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Samuel Miller

(1769—1850)


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(1769–1850), American Presbyterian minister and professor. Miller was a leading proponent in the United States of a cautious and conservative appropriation of the Enlightenment. A native of Delaware, he was educated at the University of Pennsylvania and studied theology with Charles Nisbet, the first president of Dickinson College. Ordained to the Presbyterian ministry in 1793, Miller served several churches in New York City. He quickly became a major figure in his denomination, was elected moderator of its governing body in 1806, and played an important role in the creation of Princeton Theological Seminary in 1812. He was appointed as the second professor at the seminary in 1813 and taught ecclesiastical history and church government there until ill health forced his retirement in 1849.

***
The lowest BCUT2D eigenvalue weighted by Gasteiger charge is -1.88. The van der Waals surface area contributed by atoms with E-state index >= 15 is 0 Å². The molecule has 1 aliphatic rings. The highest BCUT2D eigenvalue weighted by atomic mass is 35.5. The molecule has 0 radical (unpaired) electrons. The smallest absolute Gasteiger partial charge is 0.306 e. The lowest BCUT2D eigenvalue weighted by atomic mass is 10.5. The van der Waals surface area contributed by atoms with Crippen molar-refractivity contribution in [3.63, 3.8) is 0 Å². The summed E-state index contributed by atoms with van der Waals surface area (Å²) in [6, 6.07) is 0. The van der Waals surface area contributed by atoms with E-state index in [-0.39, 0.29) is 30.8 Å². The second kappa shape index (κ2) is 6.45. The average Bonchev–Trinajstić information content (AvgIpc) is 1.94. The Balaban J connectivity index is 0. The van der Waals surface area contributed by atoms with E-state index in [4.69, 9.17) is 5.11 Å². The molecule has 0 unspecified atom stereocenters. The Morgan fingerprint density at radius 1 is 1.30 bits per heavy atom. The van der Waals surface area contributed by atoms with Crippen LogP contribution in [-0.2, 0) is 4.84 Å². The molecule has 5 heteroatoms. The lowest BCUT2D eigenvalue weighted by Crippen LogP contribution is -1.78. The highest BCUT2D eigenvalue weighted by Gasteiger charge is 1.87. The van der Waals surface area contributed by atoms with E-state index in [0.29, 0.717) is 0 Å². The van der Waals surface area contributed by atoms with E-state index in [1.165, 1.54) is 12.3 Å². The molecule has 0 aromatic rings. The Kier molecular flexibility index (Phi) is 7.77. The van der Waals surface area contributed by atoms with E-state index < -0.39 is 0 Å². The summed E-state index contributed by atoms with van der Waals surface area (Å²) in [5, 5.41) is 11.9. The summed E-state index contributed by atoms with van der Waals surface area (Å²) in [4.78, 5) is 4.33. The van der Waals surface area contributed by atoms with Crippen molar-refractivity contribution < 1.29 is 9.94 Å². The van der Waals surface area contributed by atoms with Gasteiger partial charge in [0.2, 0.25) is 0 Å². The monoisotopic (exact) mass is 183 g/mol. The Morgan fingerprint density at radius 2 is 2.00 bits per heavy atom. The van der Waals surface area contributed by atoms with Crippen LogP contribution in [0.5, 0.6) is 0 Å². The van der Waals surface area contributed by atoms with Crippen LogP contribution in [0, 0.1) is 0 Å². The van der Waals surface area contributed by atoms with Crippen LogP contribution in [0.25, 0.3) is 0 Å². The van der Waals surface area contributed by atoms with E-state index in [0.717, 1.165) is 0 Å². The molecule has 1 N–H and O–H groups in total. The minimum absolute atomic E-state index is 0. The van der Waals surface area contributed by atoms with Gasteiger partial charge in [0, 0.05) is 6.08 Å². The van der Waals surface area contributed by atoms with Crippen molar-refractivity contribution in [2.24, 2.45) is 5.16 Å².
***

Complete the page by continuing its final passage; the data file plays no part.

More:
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From Encyclopedia of the Enlightenment in Oxford Reference.

Subjects: Modern History (1700 to 1945).


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